Sufi Biography: Somnun

Sufi Biography: Somnun

Abu ‘1-Hasan Somnun ibn ‘Abd Allah (Hamza) al-Khauwas, a companion of Sari al-Saqati, was called “the Lover” because of his discourses and poems on the theme of mystical love. Denounced by Gholam al-Khalil, he died c. 300 (913).

Somnun commonly called the Lover (he called himself Somnun the Liar) was a companion of Sari-e Saqati and a contemporary of Jonaid. He had a special doctrine about love, which he promoted above gnosis, contrary to the view of the majority of the Sufi masters.


When Somnun went to Hejaz the people of Faid invited him to preach. He entered the pulpit and began to hold forth, but found no one to listen to him. He therefore turned to the mosque-lamps and said, “I am going to speak to you about love.” Immediately the lamps dashed upon one another and broke into pieces.

One day when he was preaching on love a bird swooped down out of the air and perched first on his head, then on his hand, then on his breast. Then it dropped from his breast on to the ground and struck its beak so violently against the ground that the blood gushed forth from it. Then the bird collapsed and died.

It is related that towards the end of his life, to accord with the Prophet’s example, Somnun married and in due course had a daughter. When the child was three years old Somnun became very attached to her. That night he dreamed that the resurrection had come to pass. He saw that a standard had been set up for every community; one standard was so bright that its radiance filled the plains of Heaven.

“To whom does this standard belong?” Somnun enquired.

“To the people of whom God says, He loves them and they love Him,” came the answer (meaning that it was the standard of lovers).

Somnun ranged himself among those under that banner. One came along and drove him out of their midst.

“Why do you drive me out?” Somnun shouted.

“Because this is the standard of lovers,” came the reply. “You are not one of them.”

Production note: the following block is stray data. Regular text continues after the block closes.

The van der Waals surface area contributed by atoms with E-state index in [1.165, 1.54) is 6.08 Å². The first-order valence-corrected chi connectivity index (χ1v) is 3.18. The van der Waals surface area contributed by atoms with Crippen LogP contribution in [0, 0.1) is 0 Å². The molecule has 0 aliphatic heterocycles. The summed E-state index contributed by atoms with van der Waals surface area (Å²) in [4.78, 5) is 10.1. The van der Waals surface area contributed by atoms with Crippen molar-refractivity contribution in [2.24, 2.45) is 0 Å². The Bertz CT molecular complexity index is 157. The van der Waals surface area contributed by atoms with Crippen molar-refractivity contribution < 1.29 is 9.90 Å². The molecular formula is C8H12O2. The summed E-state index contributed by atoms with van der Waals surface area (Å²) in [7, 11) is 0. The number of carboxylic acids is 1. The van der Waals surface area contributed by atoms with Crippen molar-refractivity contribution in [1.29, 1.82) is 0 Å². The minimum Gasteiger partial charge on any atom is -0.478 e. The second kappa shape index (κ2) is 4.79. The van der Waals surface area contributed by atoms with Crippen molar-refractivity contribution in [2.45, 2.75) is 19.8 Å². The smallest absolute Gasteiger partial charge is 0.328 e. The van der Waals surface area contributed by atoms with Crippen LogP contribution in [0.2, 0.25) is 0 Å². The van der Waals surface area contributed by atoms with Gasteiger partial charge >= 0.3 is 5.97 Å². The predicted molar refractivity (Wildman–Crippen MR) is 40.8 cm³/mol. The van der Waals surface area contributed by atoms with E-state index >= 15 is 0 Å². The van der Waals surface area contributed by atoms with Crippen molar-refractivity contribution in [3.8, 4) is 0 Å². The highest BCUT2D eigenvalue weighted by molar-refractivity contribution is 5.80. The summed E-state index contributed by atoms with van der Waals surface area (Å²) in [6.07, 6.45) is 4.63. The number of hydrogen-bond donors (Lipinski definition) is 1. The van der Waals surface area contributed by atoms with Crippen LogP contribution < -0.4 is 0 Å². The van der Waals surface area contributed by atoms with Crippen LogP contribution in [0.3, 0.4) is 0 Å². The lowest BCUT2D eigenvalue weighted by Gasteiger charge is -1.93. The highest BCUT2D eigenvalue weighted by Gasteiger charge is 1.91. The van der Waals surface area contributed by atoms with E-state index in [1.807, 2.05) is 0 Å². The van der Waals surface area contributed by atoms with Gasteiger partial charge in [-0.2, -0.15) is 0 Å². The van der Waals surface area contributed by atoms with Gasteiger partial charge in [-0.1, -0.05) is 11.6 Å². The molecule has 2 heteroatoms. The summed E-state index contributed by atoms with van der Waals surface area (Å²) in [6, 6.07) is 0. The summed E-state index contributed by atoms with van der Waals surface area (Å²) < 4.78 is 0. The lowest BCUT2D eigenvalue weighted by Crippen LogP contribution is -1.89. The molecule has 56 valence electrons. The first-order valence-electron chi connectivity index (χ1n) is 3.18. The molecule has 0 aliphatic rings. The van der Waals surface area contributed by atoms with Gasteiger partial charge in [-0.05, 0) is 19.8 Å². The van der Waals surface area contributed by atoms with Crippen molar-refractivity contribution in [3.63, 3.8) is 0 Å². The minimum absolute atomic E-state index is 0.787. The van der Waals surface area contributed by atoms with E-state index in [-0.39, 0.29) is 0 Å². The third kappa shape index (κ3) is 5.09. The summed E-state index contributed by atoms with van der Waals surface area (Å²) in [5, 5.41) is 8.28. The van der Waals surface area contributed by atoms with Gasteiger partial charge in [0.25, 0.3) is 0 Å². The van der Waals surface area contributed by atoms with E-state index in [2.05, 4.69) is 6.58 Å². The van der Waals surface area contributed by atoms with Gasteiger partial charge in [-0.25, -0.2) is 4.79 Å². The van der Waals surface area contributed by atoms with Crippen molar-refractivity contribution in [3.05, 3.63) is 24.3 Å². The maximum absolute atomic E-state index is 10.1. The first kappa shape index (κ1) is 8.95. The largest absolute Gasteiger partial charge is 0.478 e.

“Why not?” cried Somnun. “After all, they call me Somnun the Lover, and God knows what is in my heart.”

“Somnun, you were a lover,” came the answer. “But when your heart inclined towards that child, your name was expunged from the roll of lovers.”

Even as he dreamed Somnun made supplication.

“O God, if this child is to waylay me, remove her from my path.”

When he awoke the cry went up, “The little girl fell from the roof and died.”

It is further related that once Somnun was reciting this couplet.

I have no joy in aught but Thee;

So, as Thou wilt, make trial of me.

Immediately his urine was blocked. He went about from school to school saying to the children, “Pray for your liar of an uncle that God may heal him!”

Somnun and Gholam Khalil

Gholam Khalil had made himself known to the caliph as a Sufi, bartering away his eternal salvation for worldly advantage. He always maligned the Sufis before the caliph, his intention being to secure their banishment, so that none should enjoy the blessing of their presence, and to maintain himself in power and that he might not be disgraced.

When Somnun grew to full stature and his fame spread abroad, Gholam Khalil occasioned him much suffering, always watching for an opportunity of bringing about his disgrace. Then one day a wealthy woman offered herself to Somnun.

“Ask my hand in marriage,” she said.

Somnun refused. The woman then went to Jonaid and begged him to intercede for her and persuade Somnun to marry her, but Jonaid rebuked her and drove her away. The woman therefore repaired to Gholam Khalil and laid allegations against Somnun. Gholam Khalil was delighted, and turned the caliph against Somnun. Then the caliph ordered Somnun to be slain. The executioner having been summoned, the caliph was about to say, “Behead him”; but he was struck dumb and he could not speak, his tongue sticking in his throat. That night he dreamed that a voice said to him, “Your kingdom is bound up with Somnun’s life.” Next morning the caliph sent for Somnun and sent him away with all honour, treating him with the highest consideration.

Thereafter Gholam’s hostility towards Somnun increased still more. Towards the end of his life he was smitten with leprosy.

“Gholam Khalil has become a leper,” someone related to Somnun.

“It would seem,” Somnun replied, “that some immature Sufi has formed designs against him and not done good. For he was an opponent of the masters, and from time to time impeded them by his actions. God grant him healing!”

These words were reported to Gholam Khalil. He repented of all his sins, and sent all that he possessed to the Sufis. They however refused to accept anything.